was parallel with the zygoma.
However, this was accomplished easily and the neck incision could be closed primarily without requiring skin grafting. The patient did well and was discharged on the eleventh postoperative day. She was last seen two years postoperatively and was doing well without recurrence of the tumor. CASE VI. The patient  (B. H., No. 02-93-89), a forty-two year old white man with alcoholism. was admitted to the hospital with a history of progressive ulceration of the buccal mucosa beginning at the right commissure eight months prior to admission. The tumor gradually extended back along the mucosa toward the back of the mouth and out to the lower lip. Four months prior to admission a node was reported as squamous cell carcinoma. The patient chose to ignore his physician’s advice concerning treatment until pain and progressive tumor growth forced him to seek help. At this time the oral lesion had extended back along the buccal mucosa to the ascending ramus and involved the gingival buccal gutter, submaxillary gland, mandible, and the node in the angle of the mandible in one large mass, A course of integrated therapy was adopted beginning with 6,000 rads of cobalt therapy. This markedly reduced the size of the original tumor but resulted in a 2 by 2 cm. fistula directly through the substance of the mandible at the mid-point of the horizontal ramus. Six weeks after radiotherapy, a large area of skin was removed in the vicinity of the fistula extending from the angle of the mouth to below the submaxillary gland and above to a point at the level of the upper lip. Skin removed measured 6 by 7 cm. After hemimandibulectomy and bilateral neck di: section, closure was achieved by the methods described. The patient had difficulty with facial edema for some time postoperatively, which kept him in the hospital for six weeks before discharge. Local rel.!urrence developed six months after operation and he died one year postoperatively of recurrent carcinoma. The flap remained intact throughout this period.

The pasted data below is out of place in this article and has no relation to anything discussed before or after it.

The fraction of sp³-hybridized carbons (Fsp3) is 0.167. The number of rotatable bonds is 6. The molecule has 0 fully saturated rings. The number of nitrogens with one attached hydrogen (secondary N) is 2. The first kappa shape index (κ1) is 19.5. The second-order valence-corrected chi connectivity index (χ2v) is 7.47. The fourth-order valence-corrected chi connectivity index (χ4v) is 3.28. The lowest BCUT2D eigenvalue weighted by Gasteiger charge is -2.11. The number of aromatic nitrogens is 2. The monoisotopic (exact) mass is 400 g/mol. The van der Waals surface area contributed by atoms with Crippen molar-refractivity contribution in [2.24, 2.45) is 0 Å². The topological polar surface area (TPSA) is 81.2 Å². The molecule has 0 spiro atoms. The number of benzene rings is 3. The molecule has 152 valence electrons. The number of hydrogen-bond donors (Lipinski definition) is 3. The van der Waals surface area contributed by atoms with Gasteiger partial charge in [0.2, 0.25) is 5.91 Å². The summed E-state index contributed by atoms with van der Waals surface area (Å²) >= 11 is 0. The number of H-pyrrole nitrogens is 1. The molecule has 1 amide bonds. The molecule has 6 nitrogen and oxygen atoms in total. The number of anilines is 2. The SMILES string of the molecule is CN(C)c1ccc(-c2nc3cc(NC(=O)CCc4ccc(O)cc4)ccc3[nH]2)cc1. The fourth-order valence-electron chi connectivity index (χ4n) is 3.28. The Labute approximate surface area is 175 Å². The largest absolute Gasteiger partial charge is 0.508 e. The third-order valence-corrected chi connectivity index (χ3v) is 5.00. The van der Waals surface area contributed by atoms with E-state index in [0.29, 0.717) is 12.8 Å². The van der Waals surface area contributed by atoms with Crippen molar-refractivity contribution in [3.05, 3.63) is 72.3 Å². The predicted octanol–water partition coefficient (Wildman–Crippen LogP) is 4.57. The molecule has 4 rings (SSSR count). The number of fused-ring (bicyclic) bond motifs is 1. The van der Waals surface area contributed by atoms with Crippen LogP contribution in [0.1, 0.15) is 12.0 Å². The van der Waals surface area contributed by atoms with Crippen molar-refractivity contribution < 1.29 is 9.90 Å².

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Garrett, Giblin, and Hoffman  have dethe use of skin from the neck and pectoral area to resurface defects in the face. Our technic accomplishes the same result more simply and less extensively. As long as the posterior limb of the hockey stick incision is slanted far enough posteriorly, the skin lying between the cheek and neck incisions represents a bipedicle flap with a generous blood supply. We have never encountered a loss of any part of this flap and its color has always remained good. No subsequent fistula developed and all wounds healed per primum. With this technic available there is no need to stage the closure of cheek defects. All interim problems of feeding, speech, salivary drooling, and psychic depression can be avoided. scribed
A technic for one stage closure of large mucocutaneous defects of the cheek at the time of primary excision of tumors in this area is described and six patients treated with this method are reported upon. REFERENCES 1. RUSH, B. F., JR. A standard
technique for in-continuity incisions of the head and neck. Surg. Gynec. 6 Obst., 121: 353, 1965.
2. RUSH, B. F., JR. Combined procedures in the treatment of oral carcinoma. In: Current Problems in Surgery. Chicago, 1966. Year Book Publishers, Inc. 3. GARRETT, W. S., GIBLIN, T. R., and HOFFMAN, G. W. Closure of skin defects of the face and neck by cervicopectoral flaps. Plast. 6 Reconstruct. Surg., 38: 342, 1966.